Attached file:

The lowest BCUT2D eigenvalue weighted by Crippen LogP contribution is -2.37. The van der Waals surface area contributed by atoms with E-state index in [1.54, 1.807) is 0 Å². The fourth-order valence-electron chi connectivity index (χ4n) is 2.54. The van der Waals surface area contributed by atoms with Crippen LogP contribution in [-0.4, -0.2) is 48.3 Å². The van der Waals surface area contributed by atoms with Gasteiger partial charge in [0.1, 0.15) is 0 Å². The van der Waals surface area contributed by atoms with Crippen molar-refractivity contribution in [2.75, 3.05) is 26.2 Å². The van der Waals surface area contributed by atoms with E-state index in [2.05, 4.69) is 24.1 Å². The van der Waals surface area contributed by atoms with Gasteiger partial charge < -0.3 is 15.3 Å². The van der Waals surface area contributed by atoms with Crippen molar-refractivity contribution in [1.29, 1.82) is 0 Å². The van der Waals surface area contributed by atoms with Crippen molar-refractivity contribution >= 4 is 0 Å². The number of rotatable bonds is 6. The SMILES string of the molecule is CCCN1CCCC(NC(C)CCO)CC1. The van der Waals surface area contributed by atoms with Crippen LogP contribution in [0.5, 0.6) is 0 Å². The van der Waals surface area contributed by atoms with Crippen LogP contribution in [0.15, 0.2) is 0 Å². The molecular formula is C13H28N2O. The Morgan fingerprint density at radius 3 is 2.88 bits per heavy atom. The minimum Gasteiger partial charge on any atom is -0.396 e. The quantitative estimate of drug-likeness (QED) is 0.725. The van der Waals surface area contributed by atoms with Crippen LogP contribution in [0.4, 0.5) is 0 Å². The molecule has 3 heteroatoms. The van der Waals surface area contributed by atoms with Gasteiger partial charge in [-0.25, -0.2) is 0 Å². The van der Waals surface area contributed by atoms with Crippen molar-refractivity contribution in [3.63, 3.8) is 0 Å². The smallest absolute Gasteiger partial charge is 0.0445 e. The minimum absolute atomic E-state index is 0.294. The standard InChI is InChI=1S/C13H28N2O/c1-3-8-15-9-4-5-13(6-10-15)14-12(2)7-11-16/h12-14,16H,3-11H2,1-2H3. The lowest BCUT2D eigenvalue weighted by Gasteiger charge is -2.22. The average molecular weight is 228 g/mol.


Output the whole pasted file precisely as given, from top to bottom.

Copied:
The lowest BCUT2D eigenvalue weighted by Crippen LogP contribution is -2.37. The van der Waals surface area contributed by atoms with E-state index in [1.54, 1.807) is 0 Å². The fourth-order valence-electron chi connectivity index (χ4n) is 2.54. The van der Waals surface area contributed by atoms with Crippen LogP contribution in [-0.4, -0.2) is 48.3 Å². The van der Waals surface area contributed by atoms with Gasteiger partial charge in [0.1, 0.15) is 0 Å². The van der Waals surface area contributed by atoms with Crippen molar-refractivity contribution in [2.75, 3.05) is 26.2 Å². The van der Waals surface area contributed by atoms with E-state index in [2.05, 4.69) is 24.1 Å². The van der Waals surface area contributed by atoms with Gasteiger partial charge < -0.3 is 15.3 Å². The van der Waals surface area contributed by atoms with Crippen molar-refractivity contribution in [1.29, 1.82) is 0 Å². The van der Waals surface area contributed by atoms with Crippen molar-refractivity contribution >= 4 is 0 Å². The number of rotatable bonds is 6. The SMILES string of the molecule is CCCN1CCCC(NC(C)CCO)CC1. The van der Waals surface area contributed by atoms with Crippen LogP contribution in [0.5, 0.6) is 0 Å². The van der Waals surface area contributed by atoms with Crippen LogP contribution in [0.15, 0.2) is 0 Å². The molecular formula is C13H28N2O. The Morgan fingerprint density at radius 3 is 2.88 bits per heavy atom. The minimum Gasteiger partial charge on any atom is -0.396 e. The quantitative estimate of drug-likeness (QED) is 0.725. The van der Waals surface area contributed by atoms with Crippen LogP contribution in [0.4, 0.5) is 0 Å². The molecule has 3 heteroatoms. The van der Waals surface area contributed by atoms with Gasteiger partial charge in [-0.25, -0.2) is 0 Å². The van der Waals surface area contributed by atoms with Crippen molar-refractivity contribution in [3.63, 3.8) is 0 Å². The smallest absolute Gasteiger partial charge is 0.0445 e. The minimum absolute atomic E-state index is 0.294. The standard InChI is InChI=1S/C13H28N2O/c1-3-8-15-9-4-5-13(6-10-15)14-12(2)7-11-16/h12-14,16H,3-11H2,1-2H3. The lowest BCUT2D eigenvalue weighted by Gasteiger charge is -2.22. The average molecular weight is 228 g/mol.